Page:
Manet: Portraying Life Exhibit at Toledo Museum of Art now through Jan. 1

It happened so quickly — my husband left the newspaper open for me on the dining room table, since he had to go in so early.  This was this past Saturday.  After I fed the fish I saw the paper and bent closer to examine the Manet painting there.  Then I read that it is at the Toledo Museum of Art, which is only three hours from us!

I squealed, ran upstairs, mapquested it, printed directions, and began frantically texting my husband: “Plz plz plz can we go tomorrow??” He said yes!

Needless to say, we went yesterday, and I am not at all sorry!  I saw many paintings I thought I might never get to see — the collection brings together paintings from nine different countries.

This exhibit is the first of its kind mounted, cosponsored by the Royal Academy of Arts, London, and Toledo is the only U.S. venue where the show will be.  It will be there until January 1, 2013.

Some of the paintings there: The Tragic Actor, Berthe Moirsot with a Bunch of Violets, The Monet Family, The Railway, and many more!  If you are a Manet lover, you must see this collection.

Portrait of Emilie Ambre as Carmen

There were so many I loved that it’s hard to pick out a favorite.  Some of them I wasn’t familiar with.

A pair of the Dutch tradition in particular stood out: Boy Blowing Bubbles and The Smoker.  They both hold long objects which involve blowing through them — the smoker holds a pipe, of course, and both resultant substances — bubbles and smoke — signal the transitory nature of life.  One is old, one is new.  I would have liked to have seen these paintings side by side, but alas they were in separate galleries.  So I will combine them here, just for you.

 

What do you think?

For more information, go to the museum’s website: http://www.toledomuseum.org/exhibitions/manet/

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How to Read a Painting

There are two styles of writing about art: looking at a painting and imagining a story based on it, and analyzing a painting and creating a story based on the artist’s process.

What do I mean by this, and what is the difference?  Okay, let’s look at a painting, The Old Guitarist by Picasso (image found at casasreverb.com):

One way of telling a story about this man would be to simply look at the painting and think, “Here’s an old guy with a guitar.  Hmm…I bet there’s a story in there somewhere.”  Then you start imagining what the man’s name is, and his family’s background.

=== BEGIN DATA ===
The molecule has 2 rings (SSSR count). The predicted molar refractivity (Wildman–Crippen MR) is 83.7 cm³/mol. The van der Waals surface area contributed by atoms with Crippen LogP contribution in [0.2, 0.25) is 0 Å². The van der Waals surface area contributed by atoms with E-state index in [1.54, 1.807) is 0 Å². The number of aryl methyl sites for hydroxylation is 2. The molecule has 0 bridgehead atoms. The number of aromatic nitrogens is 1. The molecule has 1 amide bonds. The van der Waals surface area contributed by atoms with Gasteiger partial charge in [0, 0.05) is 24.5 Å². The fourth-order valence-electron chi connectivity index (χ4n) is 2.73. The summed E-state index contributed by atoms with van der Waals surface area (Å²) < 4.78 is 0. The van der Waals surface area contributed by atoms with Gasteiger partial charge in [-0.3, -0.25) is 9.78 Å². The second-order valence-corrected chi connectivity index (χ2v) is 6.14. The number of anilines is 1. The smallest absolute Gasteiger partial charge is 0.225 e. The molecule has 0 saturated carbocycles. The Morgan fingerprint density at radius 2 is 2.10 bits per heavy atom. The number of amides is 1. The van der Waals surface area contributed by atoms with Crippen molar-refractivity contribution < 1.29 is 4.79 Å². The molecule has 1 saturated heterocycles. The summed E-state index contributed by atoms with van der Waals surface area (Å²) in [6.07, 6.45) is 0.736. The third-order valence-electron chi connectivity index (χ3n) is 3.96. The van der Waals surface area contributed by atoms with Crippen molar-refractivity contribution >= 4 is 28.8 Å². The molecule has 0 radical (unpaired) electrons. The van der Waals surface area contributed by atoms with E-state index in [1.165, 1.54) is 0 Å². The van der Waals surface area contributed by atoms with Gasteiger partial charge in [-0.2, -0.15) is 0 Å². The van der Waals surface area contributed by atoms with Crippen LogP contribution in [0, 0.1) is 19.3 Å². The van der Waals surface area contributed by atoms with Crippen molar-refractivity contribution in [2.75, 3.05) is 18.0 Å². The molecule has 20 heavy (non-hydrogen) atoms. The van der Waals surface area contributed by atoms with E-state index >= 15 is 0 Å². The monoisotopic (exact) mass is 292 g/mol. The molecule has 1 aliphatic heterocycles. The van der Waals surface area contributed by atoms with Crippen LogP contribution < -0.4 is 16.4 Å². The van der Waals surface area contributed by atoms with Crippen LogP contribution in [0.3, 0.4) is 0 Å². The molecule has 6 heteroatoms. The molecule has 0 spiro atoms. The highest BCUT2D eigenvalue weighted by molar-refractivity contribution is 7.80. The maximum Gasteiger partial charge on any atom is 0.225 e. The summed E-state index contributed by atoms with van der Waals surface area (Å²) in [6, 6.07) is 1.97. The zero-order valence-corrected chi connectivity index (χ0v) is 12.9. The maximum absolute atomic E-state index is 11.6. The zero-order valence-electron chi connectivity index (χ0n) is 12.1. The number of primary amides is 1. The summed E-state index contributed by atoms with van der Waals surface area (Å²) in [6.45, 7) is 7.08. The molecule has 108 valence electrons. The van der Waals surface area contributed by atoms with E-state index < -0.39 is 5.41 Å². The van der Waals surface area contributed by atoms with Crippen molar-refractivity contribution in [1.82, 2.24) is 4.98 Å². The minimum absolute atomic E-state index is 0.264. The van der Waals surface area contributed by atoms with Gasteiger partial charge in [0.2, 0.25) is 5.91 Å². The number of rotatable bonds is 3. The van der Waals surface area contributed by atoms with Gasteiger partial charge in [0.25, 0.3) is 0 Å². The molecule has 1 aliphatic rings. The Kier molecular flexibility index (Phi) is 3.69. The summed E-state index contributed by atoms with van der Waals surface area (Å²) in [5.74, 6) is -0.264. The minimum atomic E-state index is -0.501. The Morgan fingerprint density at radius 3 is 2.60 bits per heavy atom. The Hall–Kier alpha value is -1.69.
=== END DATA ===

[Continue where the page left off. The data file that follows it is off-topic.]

But I prefer another approach.  I referenced this earlier by calling it “reading a painting.”  We can read a painting as surely as we read a book.  I should add that I am no expert, just someone who would eat art if allowed.  This is how I do it, anyway.

First, you stare at the painting.  Then you let it stare at you.  There is no room for the coy stuff here.  You open yourself to feel everything the artist means for you to feel and more.  If you are weak, forget about it.  You may even need to plant your feet wide apart.  (I have been known to faint in the presence of art.  No kidding.)

Then stare some more.  This only works if the painting calls to you.  I know it sounds over the top but I believe there is something about looking at a painting that reveals more than a little part of someone’s soul (both the observer’s and the artist’s). I know that I would likely have disliked many artists had I known them, but by seeing art rather than the artist, the man or woman does not get in the way.

Just as one does when reading a novel, one can read in many different ways.  I love color, and I will often trace the colors.  Obviously blue is an important color in this painting.  Starting at the top there is a strata of blues that seem to weigh on the character’s head which we quickly notice is cocked at an unnatural angle, suggesting perhaps that the character is dead.  That he looks like a saint adds to this thought.

The blue of the wall behind the guitarist is in a couple of wide bands of the same color that his gown is.  Everything is blue.  Of course blue immediately suggests sadness.  But it could also mean dusk.  Again, his age also suggests the setting of the sun of his life.

The man is folded in upon himself in a protective way.  He is in his own world and wants to stay there.  The cut of his clothing hints at poverty, but he is clueless of it since he is lost in his world of music. The guitar, a light brown to beige with a normally somber brown neck actually looks like a light source compared to the shadows of the blue.

Now, this is only one way to read the painting.  Of course I wouldn’t use what I just actually wrote in a piece of fiction based on the painting, but I would use what it has told me about the painting to build the story.

I would go further and study the brushstrokes, the shapes, the light source.  I would speculate on why there are both patches of blue and light on his forehead and legs and I would make much of it!  Picasso has told us more than enough to understand this man.  But had I not studied the painting, my story might have begun with this:

“The old man was cold, but on he played.”

AFTER studying the painting, I would be more likely to say something like:

“He didn’t much mind that he was dying, since he found his fingers played almost as well as they always had.  The closer he approached the place of blue the faster he played, as if redeeming something of his bloodstream.”

Getting INSIDE of the painting is vital to understanding it and allowing it to suggest a story.